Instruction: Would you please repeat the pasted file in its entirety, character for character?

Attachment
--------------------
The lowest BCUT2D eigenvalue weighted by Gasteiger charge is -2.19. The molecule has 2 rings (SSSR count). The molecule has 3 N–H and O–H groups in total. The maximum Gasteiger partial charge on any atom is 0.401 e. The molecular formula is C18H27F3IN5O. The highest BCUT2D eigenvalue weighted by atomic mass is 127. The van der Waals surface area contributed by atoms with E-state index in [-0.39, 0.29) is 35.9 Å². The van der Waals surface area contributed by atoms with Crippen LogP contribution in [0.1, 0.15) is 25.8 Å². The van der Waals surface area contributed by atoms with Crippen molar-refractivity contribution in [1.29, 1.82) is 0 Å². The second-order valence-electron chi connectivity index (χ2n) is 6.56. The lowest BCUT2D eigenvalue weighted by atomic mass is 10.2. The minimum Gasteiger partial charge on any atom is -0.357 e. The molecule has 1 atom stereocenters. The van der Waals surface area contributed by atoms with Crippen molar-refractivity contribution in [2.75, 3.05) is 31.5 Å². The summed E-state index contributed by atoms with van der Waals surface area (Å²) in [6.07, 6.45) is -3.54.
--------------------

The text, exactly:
The lowest BCUT2D eigenvalue weighted by Gasteiger charge is -2.19. The molecule has 2 rings (SSSR count). The molecule has 3 N–H and O–H groups in total. The maximum Gasteiger partial charge on any atom is 0.401 e. The molecular formula is C18H27F3IN5O. The highest BCUT2D eigenvalue weighted by atomic mass is 127. The van der Waals surface area contributed by atoms with E-state index in [-0.39, 0.29) is 35.9 Å². The van der Waals surface area contributed by atoms with Crippen LogP contribution in [0.1, 0.15) is 25.8 Å². The van der Waals surface area contributed by atoms with Crippen molar-refractivity contribution in [1.29, 1.82) is 0 Å². The second-order valence-electron chi connectivity index (χ2n) is 6.56. The lowest BCUT2D eigenvalue weighted by atomic mass is 10.2. The minimum Gasteiger partial charge on any atom is -0.357 e. The molecule has 1 atom stereocenters. The van der Waals surface area contributed by atoms with Crippen molar-refractivity contribution in [2.75, 3.05) is 31.5 Å². The summed E-state index contributed by atoms with van der Waals surface area (Å²) in [6.07, 6.45) is -3.54.